This is the sad reality of most present-day working environments, where to utter an unfashionable opinion, to misspeak, or even to fail to show due fealty to received wisdom can be an impediment to future career prospects. As a former teacher, I am still in contact with ex-colleagues who are troubled by the sudden revisions made to curricula and pastoral policies. Under the misleading banner of ‘anti-racism’, the reactionary tenets of critical race theory are being foisted upon schools across the UK. Important struggles against genuine racism are being undermined by influential activists who insist that we live in an irredeemably white-supremacist culture. Highly contested notions such as ‘whiteness’, ‘white privilege’ and ‘white fragility’ are being treated as the gospel truth, not just at schools but throughout the public and private sectors. Many companies are forcing their employees to undergo ‘unconscious bias’ training, even though there is overwhelming evidence that such schemes are unreliable and ineffective. To raise a complaint is taken as proof of the kind of prejudice that the tests seek to expose. After all, only a witch would deny the existence of witchcraft.
It is a great irony that the strategy of smearing people as racist without cause is only successful because we live in a country that no longer considers racism in any way socially acceptable. Even the allegation is enough to make the accused unemployable. In other words, the claim that ours is an endemically racist society is fatally undermined by the very tactics that its proponents deploy. Bizarrely, the response to this reality from many leftist identitarians has been simply to deny the existence of what has become known as ‘cancel culture’. Yet we have all seen numerous examples of people who have been hounded out of their jobs for causing offence, either through misjudged jokes or ‘problematic’ views.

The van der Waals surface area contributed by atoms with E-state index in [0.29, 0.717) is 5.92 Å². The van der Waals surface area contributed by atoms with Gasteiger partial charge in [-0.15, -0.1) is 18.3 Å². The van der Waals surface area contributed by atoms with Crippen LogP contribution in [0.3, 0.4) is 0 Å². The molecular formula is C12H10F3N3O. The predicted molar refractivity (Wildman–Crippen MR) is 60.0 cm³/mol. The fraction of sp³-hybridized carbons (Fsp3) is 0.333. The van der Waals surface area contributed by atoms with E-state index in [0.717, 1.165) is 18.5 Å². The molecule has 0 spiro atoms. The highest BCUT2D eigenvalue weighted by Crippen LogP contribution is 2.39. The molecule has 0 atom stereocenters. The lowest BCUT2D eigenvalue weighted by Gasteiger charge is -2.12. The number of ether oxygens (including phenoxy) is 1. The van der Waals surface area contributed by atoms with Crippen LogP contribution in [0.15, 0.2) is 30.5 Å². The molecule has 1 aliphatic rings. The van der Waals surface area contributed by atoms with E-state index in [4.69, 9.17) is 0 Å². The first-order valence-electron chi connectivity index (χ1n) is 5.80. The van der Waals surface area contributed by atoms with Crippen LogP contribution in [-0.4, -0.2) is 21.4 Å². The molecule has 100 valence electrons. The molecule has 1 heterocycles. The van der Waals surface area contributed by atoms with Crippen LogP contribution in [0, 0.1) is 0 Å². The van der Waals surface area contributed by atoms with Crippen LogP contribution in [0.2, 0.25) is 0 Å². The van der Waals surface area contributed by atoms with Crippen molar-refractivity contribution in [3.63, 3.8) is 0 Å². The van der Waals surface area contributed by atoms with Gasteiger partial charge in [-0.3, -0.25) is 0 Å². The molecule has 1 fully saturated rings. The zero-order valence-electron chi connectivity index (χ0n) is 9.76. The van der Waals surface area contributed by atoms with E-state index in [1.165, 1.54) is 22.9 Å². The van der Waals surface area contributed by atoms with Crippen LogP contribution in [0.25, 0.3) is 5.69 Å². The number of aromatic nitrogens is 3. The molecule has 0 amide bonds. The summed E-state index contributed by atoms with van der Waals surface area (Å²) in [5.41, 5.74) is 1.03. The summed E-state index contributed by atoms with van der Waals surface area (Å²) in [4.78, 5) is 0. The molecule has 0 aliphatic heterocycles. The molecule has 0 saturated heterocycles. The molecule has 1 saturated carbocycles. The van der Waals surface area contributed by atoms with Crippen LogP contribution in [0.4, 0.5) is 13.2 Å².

When a group of well-known figures – including Salman Rushdie, Noam Chomsky and Margaret Atwood – published an open letter in Harper’s Magazine decrying this new climate of intolerance, the backlash was intense. The relative privilege of the signatories was held up as evidence that cancel culture is a myth, and that these rich celebrities were simply worried about being held accountable for their views. This, of course, is to miss the point spectacularly; it was precisely their financial security that enabled them to sign the letter in the first place. As Tom Slater has pointed out, cancel culture is a phenomenon that most greatly impacts on ordinary working people. It only takes a few highly publicised instances of ‘cancellation’ to create the kind of atmosphere in which the public is intimidated into toeing the line.
As the social-justice ideology gains momentum, it will become increasingly apparent that to ignore it will only guarantee its dominance over our lives. Its advocates will continue to deny biological reality and threaten you if you will not acquiesce. They will tell you that the kind of colour-blindness advanced by Martin Luther King is a form of racism, rather than a beautiful ideal. They will bully people in the name of compassion, promote division and call it progressive, and rehabilitate a new form of racism under the guise of tolerance. They will insist that you accept their nebulous theories as fact, and couch their incoherent ideas in jargon and obfuscation. They will use inflammatory language to misrepresent your concerns, accuse you of ‘erasing’ people’s existence, or committing acts of ‘violence’ through speech. They will claim that there is no such thing as objective truth, but demand that you acknowledge the truth of their ‘lived experience’. They will carry on feeding the far right by elevating identity politics, and claim to be opposing fascism through their authoritarian methods. And if you dare to suggest that any of their demands should be subject to discussion or debate, they will not hesitate to brand you a bigot.
When this happens, it is our responsibility to take a stand. We should defend those who are the targets of bullying campaigns, whether they are being attacked for what they have said or what they refuse to say. We should not abandon the liberal values that still function as our best defence against racism and other forms of intolerance. We should not allow ourselves to be intimidated by threats, insults and false accusations. The desire for a quiet life is entirely understandable, but surely we have reached the point where the keys of the kingdom must be wrenched back from the hands of the crazy children.
Andrew Doyle is a stand-up comedian and spiked columnist.
Picture by: Getty.